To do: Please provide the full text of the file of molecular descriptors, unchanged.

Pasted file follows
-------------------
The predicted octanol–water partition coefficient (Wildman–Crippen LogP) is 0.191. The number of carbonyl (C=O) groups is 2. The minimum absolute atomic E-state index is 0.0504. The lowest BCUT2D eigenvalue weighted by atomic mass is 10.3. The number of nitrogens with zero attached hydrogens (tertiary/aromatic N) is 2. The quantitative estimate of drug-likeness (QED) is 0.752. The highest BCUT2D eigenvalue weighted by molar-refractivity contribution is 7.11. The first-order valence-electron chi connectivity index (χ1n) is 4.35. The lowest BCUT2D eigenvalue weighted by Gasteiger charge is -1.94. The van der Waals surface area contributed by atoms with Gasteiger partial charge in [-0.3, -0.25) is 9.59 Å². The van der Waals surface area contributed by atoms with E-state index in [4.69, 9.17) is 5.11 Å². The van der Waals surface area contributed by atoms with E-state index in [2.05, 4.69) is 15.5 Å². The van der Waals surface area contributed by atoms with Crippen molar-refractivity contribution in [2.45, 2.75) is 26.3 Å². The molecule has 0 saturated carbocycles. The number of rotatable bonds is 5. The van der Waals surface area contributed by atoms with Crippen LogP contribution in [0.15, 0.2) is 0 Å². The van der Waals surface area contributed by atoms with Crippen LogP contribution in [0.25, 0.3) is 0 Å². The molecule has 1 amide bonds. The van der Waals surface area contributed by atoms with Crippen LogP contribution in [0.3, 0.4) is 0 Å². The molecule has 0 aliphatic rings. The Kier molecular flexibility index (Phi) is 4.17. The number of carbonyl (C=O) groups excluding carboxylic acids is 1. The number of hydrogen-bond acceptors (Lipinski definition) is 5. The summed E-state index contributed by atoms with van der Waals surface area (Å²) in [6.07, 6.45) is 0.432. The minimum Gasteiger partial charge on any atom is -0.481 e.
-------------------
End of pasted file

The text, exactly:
The predicted octanol–water partition coefficient (Wildman–Crippen LogP) is 0.191. The number of carbonyl (C=O) groups is 2. The minimum absolute atomic E-state index is 0.0504. The lowest BCUT2D eigenvalue weighted by atomic mass is 10.3. The number of nitrogens with zero attached hydrogens (tertiary/aromatic N) is 2. The quantitative estimate of drug-likeness (QED) is 0.752. The highest BCUT2D eigenvalue weighted by molar-refractivity contribution is 7.11. The first-order valence-electron chi connectivity index (χ1n) is 4.35. The lowest BCUT2D eigenvalue weighted by Gasteiger charge is -1.94. The van der Waals surface area contributed by atoms with Gasteiger partial charge in [-0.3, -0.25) is 9.59 Å². The van der Waals surface area contributed by atoms with E-state index in [4.69, 9.17) is 5.11 Å². The van der Waals surface area contributed by atoms with E-state index in [2.05, 4.69) is 15.5 Å². The van der Waals surface area contributed by atoms with Crippen molar-refractivity contribution in [2.45, 2.75) is 26.3 Å². The molecule has 0 saturated carbocycles. The number of rotatable bonds is 5. The van der Waals surface area contributed by atoms with Crippen LogP contribution in [0.15, 0.2) is 0 Å². The van der Waals surface area contributed by atoms with Crippen LogP contribution in [0.25, 0.3) is 0 Å². The molecule has 1 amide bonds. The van der Waals surface area contributed by atoms with Crippen LogP contribution in [0.3, 0.4) is 0 Å². The molecule has 0 aliphatic rings. The Kier molecular flexibility index (Phi) is 4.17. The number of carbonyl (C=O) groups excluding carboxylic acids is 1. The number of hydrogen-bond acceptors (Lipinski definition) is 5. The summed E-state index contributed by atoms with van der Waals surface area (Å²) in [6.07, 6.45) is 0.432. The minimum Gasteiger partial charge on any atom is -0.481 e.